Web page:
University of Colorado researchers have launched a four-year study to see how boosting naturally declining levels of the hormone DHEA in older women might improve bone density and muscle strength. If you’re between the ages of 60 and 85, a healthy nonsmoker, and aren’t big on exercise but would like to make it a habit, you might be just the person they’re looking for.
The National Institute on Aging-funded study, called DAMES (for DHEA Augmentation of Musculoskeletal Adaptions to Exercise in Women Study,” will involve 180 women. They’ll take 50-milligram DHEA-supplement pills or a placebo once a day for nine months. Some will work out three times a week at the Exercise Research Laboratory in the Anschutz Medical Campus’s Leprino Building; some will stick to their current routines. Would-be exercisers randomly placed in the non-workout group needn’t fret: at the end of the nine months, they’ll have the option to do the same nine-month exercise program anyway.
Exercise alone is medicine, said Dr. Rebecca Boxer, a University of Colorado School of Medicine geriatrician who sees patients at the UCHealth Lone Tree Medical Center Senior’s Clinic. Boxer is co-investigator on the DAMES research team. She’ll review study candidates to help make sure they fit the mold and that the study will be safe for them. Exercise in general is particularly important for older adults, she said.
“You know the old saying, ‘If you don’t use it, you lose it?’ For older adults, we find that people who exercise have the best chance to sustain their physical function as well as cognitive function,” Boxer said.
Amp it up
The DAMES study, led by Catherine Jankowski, a CU College of Nursing professor, seeks to understand whether adding DHEA to exercise can improve bone density and muscle strength in older women with low bone density.
Jankowski has been interested in the potential of DHEA supplements to improve the well-being of older adults since arriving at CU in 2000. She and others including mentor Wendy Kohrt, PhD, CU’s director of research for geriatric medicine, published a 2006 study linking DHEA with improved bone density, particularly among women. The study also included a smaller follow-up, in which a few participants both in the DHEA group and the placebo group did supervised, high-intensity weight training for another six months. Jankowski and colleagues found that those taking DHEA had greater muscle size and ended up stronger than those exercising on the placebo. DHEA seemed to serve, as Boxer put it, “as an amplification of exercise.” This effect was also noted by researchers elsewhere.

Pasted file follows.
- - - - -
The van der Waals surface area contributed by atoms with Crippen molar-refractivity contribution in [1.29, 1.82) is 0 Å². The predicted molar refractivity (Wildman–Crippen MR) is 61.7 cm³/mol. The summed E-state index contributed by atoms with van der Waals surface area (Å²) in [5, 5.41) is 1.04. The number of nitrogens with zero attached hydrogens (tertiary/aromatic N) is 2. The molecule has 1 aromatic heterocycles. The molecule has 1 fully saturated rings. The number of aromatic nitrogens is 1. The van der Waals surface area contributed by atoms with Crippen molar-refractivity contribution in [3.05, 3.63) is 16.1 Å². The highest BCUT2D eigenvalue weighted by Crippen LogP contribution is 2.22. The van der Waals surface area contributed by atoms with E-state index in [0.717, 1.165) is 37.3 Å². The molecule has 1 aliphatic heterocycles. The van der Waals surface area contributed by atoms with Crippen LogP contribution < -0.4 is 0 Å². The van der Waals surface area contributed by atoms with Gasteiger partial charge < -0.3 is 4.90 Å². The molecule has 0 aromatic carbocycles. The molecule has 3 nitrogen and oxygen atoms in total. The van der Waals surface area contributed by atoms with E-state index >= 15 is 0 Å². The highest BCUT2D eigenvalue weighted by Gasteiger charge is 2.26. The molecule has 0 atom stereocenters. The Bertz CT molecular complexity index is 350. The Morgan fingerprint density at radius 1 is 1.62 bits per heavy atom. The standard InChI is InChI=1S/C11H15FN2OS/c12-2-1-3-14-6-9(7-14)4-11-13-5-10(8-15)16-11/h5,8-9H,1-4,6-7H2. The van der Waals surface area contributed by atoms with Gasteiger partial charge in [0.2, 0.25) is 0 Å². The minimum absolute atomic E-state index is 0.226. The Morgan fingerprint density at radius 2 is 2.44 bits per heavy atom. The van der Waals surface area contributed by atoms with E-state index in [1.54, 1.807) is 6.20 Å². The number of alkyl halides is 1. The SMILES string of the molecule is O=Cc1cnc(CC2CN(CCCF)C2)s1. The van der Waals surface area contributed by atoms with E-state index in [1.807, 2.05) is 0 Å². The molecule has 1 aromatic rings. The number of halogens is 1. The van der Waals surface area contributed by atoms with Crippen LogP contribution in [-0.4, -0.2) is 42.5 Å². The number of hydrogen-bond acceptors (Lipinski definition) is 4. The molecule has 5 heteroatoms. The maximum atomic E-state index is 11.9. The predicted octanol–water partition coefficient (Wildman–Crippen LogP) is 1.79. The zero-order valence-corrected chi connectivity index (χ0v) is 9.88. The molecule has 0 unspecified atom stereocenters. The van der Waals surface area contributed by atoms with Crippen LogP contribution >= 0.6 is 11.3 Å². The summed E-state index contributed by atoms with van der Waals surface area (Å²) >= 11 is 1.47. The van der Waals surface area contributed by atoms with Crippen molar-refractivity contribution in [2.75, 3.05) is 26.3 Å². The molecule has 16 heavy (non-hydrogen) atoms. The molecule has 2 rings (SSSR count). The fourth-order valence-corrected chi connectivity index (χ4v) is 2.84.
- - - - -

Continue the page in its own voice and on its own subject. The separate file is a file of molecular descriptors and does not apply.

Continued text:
It made intuitive sense, Jankowski said. The body converts DHEA produced by the adrenal gland into estrogen and testosterone and has mild anabolic properties (that is, builds bone and muscle). But without the demands of exercise, would those properties come into play to the same degree?
“If there’s no stimulus to develop more bone or more muscle, why would DHEA work?” Jankowski asked. “It seems to me there has to be a mechanical stimulus to go with it.”
Into the architecture
The DAMES study aims to prove or disprove that hypothesis. The small doses reflect the aim of lifting DHEA levels back to what they were when the women were younger. Among the criteria for participation include low bone density (technically, osteopenia), which will be established during the screening process. Among the tests along the way – they include occasional blood samples and a hair sample, among others – will be a quantitative CT (QCT) scan to determine not only bone density, but also bone architecture.
The scan itself is done in a standard CT scanner. Dana Carpenter, PhD, a University of Colorado Denver mechanical engineering professor, will then use a mechanical and structural engineering tool called finite element analysis to determine the internal structure – the tiny struts, bridges and pillars – of participants’ bones at the beginning and at the end of the six-month trial. It’s this architecture, combined with bone density that will determine what really matters: how robust and fracture-resistant the bones of aging women are. QCT has been used in studies of astronauts after spaceflight and other bone-density analysis work; this will be the first time it comes into play in DHEA research, Jankowski said.
Boxer said she’s waiting for the science to show clear benefit of DHEA supplements before she recommends it to her UCHealth patients in Lone Tree.
“I still think we have a lot to learn about how women may benefit in terms of muscle and bone,” she said.
It will be the early 2020s before the results are in, but if Jankowski’s suspicions hold up under the weight of scientific rigor, they could have a big impact. DHEA could – with or without exercise, depending on the results – become a standard supplement for women who want to enhance bone density and fend off fractures as they age. Which should be about every woman.
For more information or to participate in the DAMES study contact Sarah Roberts at 720-848-6476 or email DAMES@ucdenver.edu.